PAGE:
Theresa May is braced for yet another Tory cabinet revolt, with hardline Brexiteers in the government reportedly furious she could push for the UK to stick to EU regulation post-Brexit. That is essentially what has become known as a ‘soft-Brexit’.
Hardliners want to break free of the EU’s red tape seemingly at any cost. However, earlier this week Brexit Secretary David Davis’ suggested the whole country could stick to EU economic regulations once it withdraws from the bloc in March 2019. Davis made the proposals in a bid to make progress in Brexit talks after their embarrassing collapse on Monday.
Attempts by May and EU Commission President Jean Claude-Juncker to reach an agreement in Brussels failed when the Northern Irish Democratic Unionist Party (DUP) – which is effectively propping up May’s government – refused to back the government’s Brexit strategy.
The DUP was angered by a plan that would reportedly see Northern Ireland keep a soft border with the Republic of Ireland, effectively remaining under EU trade laws, something which has become known as ‘regulatory alignment’. It’s not clear what that would mean for the rest of the United Kingdom.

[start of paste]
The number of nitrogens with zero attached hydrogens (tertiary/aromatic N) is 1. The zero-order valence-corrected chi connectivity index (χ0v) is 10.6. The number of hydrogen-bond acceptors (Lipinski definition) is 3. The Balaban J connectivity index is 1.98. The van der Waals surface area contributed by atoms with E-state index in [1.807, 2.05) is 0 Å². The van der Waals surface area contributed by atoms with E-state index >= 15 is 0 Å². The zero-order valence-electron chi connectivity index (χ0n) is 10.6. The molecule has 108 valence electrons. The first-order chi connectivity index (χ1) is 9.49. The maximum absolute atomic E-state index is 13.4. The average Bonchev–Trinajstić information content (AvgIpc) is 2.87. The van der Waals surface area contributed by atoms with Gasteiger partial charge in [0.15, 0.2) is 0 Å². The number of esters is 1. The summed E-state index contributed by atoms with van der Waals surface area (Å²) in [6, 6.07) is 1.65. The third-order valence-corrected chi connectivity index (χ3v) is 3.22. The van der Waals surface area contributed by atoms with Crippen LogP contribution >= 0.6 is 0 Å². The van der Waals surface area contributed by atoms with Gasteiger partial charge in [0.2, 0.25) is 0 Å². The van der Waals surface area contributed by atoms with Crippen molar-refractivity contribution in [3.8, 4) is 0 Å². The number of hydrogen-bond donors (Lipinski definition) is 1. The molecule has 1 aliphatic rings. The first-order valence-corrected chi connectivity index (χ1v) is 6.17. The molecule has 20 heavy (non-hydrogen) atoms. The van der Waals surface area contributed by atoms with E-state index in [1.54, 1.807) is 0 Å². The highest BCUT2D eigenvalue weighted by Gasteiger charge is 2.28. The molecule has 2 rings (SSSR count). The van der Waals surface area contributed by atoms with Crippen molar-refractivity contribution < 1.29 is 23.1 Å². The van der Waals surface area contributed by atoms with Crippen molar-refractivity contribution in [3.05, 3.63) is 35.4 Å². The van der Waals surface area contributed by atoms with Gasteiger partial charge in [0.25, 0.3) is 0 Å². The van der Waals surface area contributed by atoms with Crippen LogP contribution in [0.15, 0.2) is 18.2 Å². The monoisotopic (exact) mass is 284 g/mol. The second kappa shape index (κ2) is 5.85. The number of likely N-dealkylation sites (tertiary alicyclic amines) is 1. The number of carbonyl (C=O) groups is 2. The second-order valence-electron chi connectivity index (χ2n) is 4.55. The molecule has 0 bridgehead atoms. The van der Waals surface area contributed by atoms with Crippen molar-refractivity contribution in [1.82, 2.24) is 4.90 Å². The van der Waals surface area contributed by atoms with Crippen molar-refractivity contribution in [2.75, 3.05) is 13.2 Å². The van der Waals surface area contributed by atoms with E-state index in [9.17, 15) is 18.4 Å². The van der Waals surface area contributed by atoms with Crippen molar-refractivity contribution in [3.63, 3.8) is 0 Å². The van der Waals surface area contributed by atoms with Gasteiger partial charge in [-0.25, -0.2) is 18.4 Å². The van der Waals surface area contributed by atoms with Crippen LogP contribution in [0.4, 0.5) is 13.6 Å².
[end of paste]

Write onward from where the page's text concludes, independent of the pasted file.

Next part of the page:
Hardline Brexiteers are now said to be planning a revolt against the PM over the plans and her apparent failure to make ministers aware of what deal she was offering Brussels.
“Cabinet is in the dark about what the PM is doing, which is a very strange state of affairs to be in,” a senior insider told the Sun.
Foreign Secretary Boris Johnson and International Trade Secretary Michael Gove, who for 18 months spearheaded the Vote Leave campaign, are said to be concerned about May’s softening stance. Johnson reportedly confronted the PM in a clash during a Tory cabinet meeting Tuesday as he told her that he “would worry if regulatory alignment bound us into the EU,” the Sun reported.
Former Secretary of State for Works and Pensions Iain Duncan Smith described the new plans as “intolerable”, and suggested it was time for the UK to turn its back on negotiations.
“We cannot sign up to regulatory alignment. It means we can’t do trade deals,” Smith said. “These are demands that are designed to box us in. We have to say to them, ‘not good enough’. We simply can’t pay this price.”
May has until the end of the week to draft up a plan that will convince the EU that Britain is ready to move on to trade talks.